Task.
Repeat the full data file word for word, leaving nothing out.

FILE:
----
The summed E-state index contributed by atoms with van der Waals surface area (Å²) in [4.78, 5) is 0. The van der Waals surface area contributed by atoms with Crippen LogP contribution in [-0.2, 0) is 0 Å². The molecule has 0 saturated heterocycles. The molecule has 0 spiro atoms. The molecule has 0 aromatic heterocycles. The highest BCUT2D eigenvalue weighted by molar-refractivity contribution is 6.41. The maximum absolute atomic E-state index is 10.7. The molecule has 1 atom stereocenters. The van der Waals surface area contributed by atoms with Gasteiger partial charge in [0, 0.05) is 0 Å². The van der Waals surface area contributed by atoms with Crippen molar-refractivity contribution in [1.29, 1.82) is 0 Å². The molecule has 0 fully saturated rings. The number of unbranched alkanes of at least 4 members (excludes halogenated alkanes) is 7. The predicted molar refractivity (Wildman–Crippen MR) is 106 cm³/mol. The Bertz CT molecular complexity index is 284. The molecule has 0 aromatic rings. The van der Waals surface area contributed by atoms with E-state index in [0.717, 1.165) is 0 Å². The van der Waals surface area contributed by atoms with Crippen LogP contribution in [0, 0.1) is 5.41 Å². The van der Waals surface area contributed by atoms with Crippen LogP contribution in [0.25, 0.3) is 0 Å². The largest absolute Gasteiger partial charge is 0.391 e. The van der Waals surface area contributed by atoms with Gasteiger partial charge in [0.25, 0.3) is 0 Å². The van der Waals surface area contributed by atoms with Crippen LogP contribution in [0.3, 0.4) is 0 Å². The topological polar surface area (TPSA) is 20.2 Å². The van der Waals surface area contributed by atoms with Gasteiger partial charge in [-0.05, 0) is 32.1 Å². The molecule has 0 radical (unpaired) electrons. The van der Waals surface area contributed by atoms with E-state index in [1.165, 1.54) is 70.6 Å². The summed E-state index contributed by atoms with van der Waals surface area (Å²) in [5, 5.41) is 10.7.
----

The summed E-state index contributed by atoms with van der Waals surface area (Å²) in [4.78, 5) is 0. The van der Waals surface area contributed by atoms with Crippen LogP contribution in [-0.2, 0) is 0 Å². The molecule has 0 saturated heterocycles. The molecule has 0 spiro atoms. The molecule has 0 aromatic heterocycles. The highest BCUT2D eigenvalue weighted by molar-refractivity contribution is 6.41. The maximum absolute atomic E-state index is 10.7. The molecule has 1 atom stereocenters. The van der Waals surface area contributed by atoms with Gasteiger partial charge in [0, 0.05) is 0 Å². The van der Waals surface area contributed by atoms with Crippen molar-refractivity contribution in [1.29, 1.82) is 0 Å². The molecule has 0 fully saturated rings. The number of unbranched alkanes of at least 4 members (excludes halogenated alkanes) is 7. The predicted molar refractivity (Wildman–Crippen MR) is 106 cm³/mol. The Bertz CT molecular complexity index is 284. The molecule has 0 aromatic rings. The van der Waals surface area contributed by atoms with E-state index in [0.717, 1.165) is 0 Å². The van der Waals surface area contributed by atoms with Crippen LogP contribution in [0, 0.1) is 5.41 Å². The van der Waals surface area contributed by atoms with Crippen LogP contribution in [0.25, 0.3) is 0 Å². The largest absolute Gasteiger partial charge is 0.391 e. The van der Waals surface area contributed by atoms with Gasteiger partial charge in [0.25, 0.3) is 0 Å². The van der Waals surface area contributed by atoms with Crippen LogP contribution in [0.3, 0.4) is 0 Å². The topological polar surface area (TPSA) is 20.2 Å². The van der Waals surface area contributed by atoms with Gasteiger partial charge in [-0.05, 0) is 32.1 Å². The molecule has 0 radical (unpaired) electrons. The van der Waals surface area contributed by atoms with E-state index in [1.165, 1.54) is 70.6 Å². The summed E-state index contributed by atoms with van der Waals surface area (Å²) in [5, 5.41) is 10.7.